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COVID-19: Blaming Britain’s Muslim Communities

Published
16/10/2020
Author(s)
Chris Allen

Since the start of lockdown, a number of discourses that seek to blame Britain’s Muslims for the COVID-19 crisis have emerged. Drawing on well-established Islamophobic tropes, these discourses not only problematise Muslim communities but have the potential to embolden some within the far right, justify hatred towards all Muslims without differentiation and legitimise hate crimes.

Muslim communities like others have felt the impact of COVID-19. At the start of the pandemic, concerns about the spread of COVID-19 among Muslim communities were expressed by existed some NHS officials. A particular concern was that Muslim families tend to have greater numbers of people living in smaller residential spaces - at times having three generations under one roof – which could increase the risk of infection among elderly family members at the same time as limiting opportunities to self-isolate. The Muslim Council of Britain was one of the first organisations to issue unequivocal guidance: calling on all to strictly adhere to social distancing, to close mosques and cancel gatherings for weddings and funerals.

Others have sought to scapegoat Muslims by being far more explicit in the attribution of blame, particularly following the local lockdown in Leicester. Despite claims to the contrary from the Department of Health, social media was soon awash with claims that the city’s Muslims were to blame: first, because they could not understand government guidelines due to not speaking English; second, because they refused to use hand sanitiser given that the teachings of Islam forbid alcohol. Subsequent investigations have shown that neither claim was correct.

Similar reactions have been evident following the recent lockdown in parts of Manchester, east Lancashire and West Yorkshire. As well as covering a number of areas where large numbers of Muslims reside, the fact that the July 31st lockdown was announced on the eve of Eid did not go unnoticed. While this prompted some within Muslim communities to express dismay, others outside those communities responded quite differently. For them, this was clear evidence that Muslims were to blame for the spike in infections behind the lockdown. This perception was reinforced by reports that the government had identified Eid as ‘problematic’ months prior.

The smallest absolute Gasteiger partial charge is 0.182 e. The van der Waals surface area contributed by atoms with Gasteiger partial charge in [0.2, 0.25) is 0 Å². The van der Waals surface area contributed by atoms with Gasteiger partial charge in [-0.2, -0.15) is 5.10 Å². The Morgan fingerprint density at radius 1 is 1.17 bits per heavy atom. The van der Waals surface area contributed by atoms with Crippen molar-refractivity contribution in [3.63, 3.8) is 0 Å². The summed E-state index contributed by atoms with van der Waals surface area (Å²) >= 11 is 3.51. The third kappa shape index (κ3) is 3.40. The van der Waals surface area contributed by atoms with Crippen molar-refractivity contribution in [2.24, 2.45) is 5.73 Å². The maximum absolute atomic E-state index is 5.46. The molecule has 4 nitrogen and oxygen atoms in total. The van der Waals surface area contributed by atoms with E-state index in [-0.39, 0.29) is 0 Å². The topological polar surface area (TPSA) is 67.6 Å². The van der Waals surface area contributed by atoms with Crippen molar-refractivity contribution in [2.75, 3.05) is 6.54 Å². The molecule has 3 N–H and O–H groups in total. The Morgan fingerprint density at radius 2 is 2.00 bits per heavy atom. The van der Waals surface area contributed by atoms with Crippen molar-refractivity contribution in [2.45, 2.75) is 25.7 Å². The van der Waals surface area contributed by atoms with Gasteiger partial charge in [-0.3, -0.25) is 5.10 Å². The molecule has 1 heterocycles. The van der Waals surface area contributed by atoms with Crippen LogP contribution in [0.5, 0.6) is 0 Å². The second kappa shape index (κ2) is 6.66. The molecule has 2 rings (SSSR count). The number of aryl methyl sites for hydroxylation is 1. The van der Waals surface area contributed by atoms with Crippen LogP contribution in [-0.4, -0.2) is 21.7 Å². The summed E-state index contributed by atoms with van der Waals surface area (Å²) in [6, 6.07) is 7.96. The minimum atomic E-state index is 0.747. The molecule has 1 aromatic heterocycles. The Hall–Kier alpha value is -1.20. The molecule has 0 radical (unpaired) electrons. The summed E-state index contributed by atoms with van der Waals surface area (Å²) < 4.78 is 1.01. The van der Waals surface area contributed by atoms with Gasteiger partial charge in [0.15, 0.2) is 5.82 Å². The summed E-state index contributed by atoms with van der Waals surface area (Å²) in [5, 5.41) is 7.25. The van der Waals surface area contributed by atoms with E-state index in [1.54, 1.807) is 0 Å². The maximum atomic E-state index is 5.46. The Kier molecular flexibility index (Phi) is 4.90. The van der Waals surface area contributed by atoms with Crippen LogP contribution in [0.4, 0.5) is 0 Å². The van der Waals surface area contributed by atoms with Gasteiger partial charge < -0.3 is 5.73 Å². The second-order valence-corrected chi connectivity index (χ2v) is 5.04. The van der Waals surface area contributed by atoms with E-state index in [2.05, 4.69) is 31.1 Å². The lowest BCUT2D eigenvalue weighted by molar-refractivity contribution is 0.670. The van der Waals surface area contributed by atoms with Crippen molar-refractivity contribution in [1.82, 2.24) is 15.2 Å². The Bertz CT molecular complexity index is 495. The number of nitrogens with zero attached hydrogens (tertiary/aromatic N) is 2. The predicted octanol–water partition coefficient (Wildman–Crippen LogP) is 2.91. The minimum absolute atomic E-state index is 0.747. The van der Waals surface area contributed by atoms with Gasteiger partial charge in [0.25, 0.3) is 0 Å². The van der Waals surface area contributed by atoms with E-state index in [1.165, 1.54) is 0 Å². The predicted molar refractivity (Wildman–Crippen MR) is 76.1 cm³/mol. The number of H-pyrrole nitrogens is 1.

To make matters worse, some individual politicians afforded credence to these blaming discourses. Following the northern lockdown, Craig Whittaker – Conservative Member of Parliament for the Calder Valley – stated that because Muslims were not taking COVID-19 seriously, they were to blame for spreading the virus. Despite Whittaker failing to cite any evidence to support his claims, the Prime Minister Boris Johnson subsequently refused to condemn Whittaker or distance himself from the claims made.

Potentially conferring legitimacy on the blame attributed to Muslims, Johnson’s silence may also embolden those within the far-right milieu seeking to exploit the COVID-19 crisis against Muslims and the religion of Islam. The first evidence of this from the far right emerged when a handful of videos taken while driving through densely populated Muslim areas appeared on social media. Filmed by far-right activists, the videos were ‘proof’ that Muslims were spreading the virus through ignoring social distancing. Other videos contained historical footage of Muslims praying, ‘proof’ that Muslims were still attending mosques. The thousands of accompanying tweets using the hashtag #CoronaJihad supported the view that Muslims were deliberately spreading COVID-19.

More pernicious have been those far right activists that have called on those infected with COVID-19 to visit local mosques and Muslim neighbourhoods to spread the virus in Muslim communities. One group, the British National Socialist Movement shared a poster on social media titled “What to do if you get Covid-19”. Incorporating the logos of the World Health Organisation and Center for Disease Control and Prevention, the poster encouraged supporters to ‘deliberately infect’ Muslims. On the other hand, while it has been normal for far right groups to oppose the building of mosques for some time, Britain First’s recent opposition to a new mosque development in central London centred on the biological threat posed by worshippers and the increased risk of virus transmissions.

One can only speculate what impact discourses blaming Muslims might have on large numbers of people already fearful of the effects and consequences of an invisible virus. In localised settings where community tensions exist or where numbers of infections are rising, the scapegoating of Muslims will be wholly detrimental even without the far right exacerbating the situation. Add in the ensuing social and political uncertainties and the situation becomes increasingly concerning given the rising levels of hate crimes targeting Muslims prior to the pandemic.

Time will tell how substantial a threat is posed by these discourses of blame. For now, , it would be wrong to underestimate the very real potential they have to further reify established discourses of Islamophobia and further strengthen an ever more dangerous far right.

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